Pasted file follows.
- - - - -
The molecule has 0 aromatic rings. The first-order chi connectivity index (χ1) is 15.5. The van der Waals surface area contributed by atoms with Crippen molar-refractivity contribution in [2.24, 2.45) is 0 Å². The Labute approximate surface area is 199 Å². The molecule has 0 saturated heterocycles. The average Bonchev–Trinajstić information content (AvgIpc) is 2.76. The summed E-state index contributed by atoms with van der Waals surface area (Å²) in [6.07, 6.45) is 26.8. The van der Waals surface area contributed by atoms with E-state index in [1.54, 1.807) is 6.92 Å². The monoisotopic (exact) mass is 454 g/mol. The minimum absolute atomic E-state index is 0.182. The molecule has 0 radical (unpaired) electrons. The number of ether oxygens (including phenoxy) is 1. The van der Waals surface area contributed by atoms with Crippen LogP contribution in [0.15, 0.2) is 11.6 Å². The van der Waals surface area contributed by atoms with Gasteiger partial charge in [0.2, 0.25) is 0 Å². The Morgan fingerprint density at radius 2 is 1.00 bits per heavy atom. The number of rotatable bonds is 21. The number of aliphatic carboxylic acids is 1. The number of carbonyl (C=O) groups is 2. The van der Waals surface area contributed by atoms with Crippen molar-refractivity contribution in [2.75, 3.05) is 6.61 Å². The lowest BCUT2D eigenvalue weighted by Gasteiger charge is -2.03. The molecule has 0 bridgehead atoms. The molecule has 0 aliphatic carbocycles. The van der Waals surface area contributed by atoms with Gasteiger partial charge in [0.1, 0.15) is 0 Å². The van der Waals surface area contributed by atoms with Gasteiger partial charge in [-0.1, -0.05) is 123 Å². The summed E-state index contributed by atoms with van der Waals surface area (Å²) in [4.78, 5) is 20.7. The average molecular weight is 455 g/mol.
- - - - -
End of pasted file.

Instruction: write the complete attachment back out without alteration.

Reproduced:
The molecule has 0 aromatic rings. The first-order chi connectivity index (χ1) is 15.5. The van der Waals surface area contributed by atoms with Crippen molar-refractivity contribution in [2.24, 2.45) is 0 Å². The Labute approximate surface area is 199 Å². The molecule has 0 saturated heterocycles. The average Bonchev–Trinajstić information content (AvgIpc) is 2.76. The summed E-state index contributed by atoms with van der Waals surface area (Å²) in [6.07, 6.45) is 26.8. The van der Waals surface area contributed by atoms with E-state index in [1.54, 1.807) is 6.92 Å². The monoisotopic (exact) mass is 454 g/mol. The minimum absolute atomic E-state index is 0.182. The molecule has 0 radical (unpaired) electrons. The number of ether oxygens (including phenoxy) is 1. The van der Waals surface area contributed by atoms with Crippen LogP contribution in [0.15, 0.2) is 11.6 Å². The van der Waals surface area contributed by atoms with Gasteiger partial charge in [0.2, 0.25) is 0 Å². The Morgan fingerprint density at radius 2 is 1.00 bits per heavy atom. The number of rotatable bonds is 21. The number of aliphatic carboxylic acids is 1. The number of carbonyl (C=O) groups is 2. The van der Waals surface area contributed by atoms with Crippen molar-refractivity contribution in [2.75, 3.05) is 6.61 Å². The lowest BCUT2D eigenvalue weighted by Gasteiger charge is -2.03. The molecule has 0 bridgehead atoms. The molecule has 0 aliphatic carbocycles. The van der Waals surface area contributed by atoms with Gasteiger partial charge in [0.1, 0.15) is 0 Å². The van der Waals surface area contributed by atoms with Gasteiger partial charge in [-0.1, -0.05) is 123 Å². The summed E-state index contributed by atoms with van der Waals surface area (Å²) in [4.78, 5) is 20.7. The average molecular weight is 455 g/mol.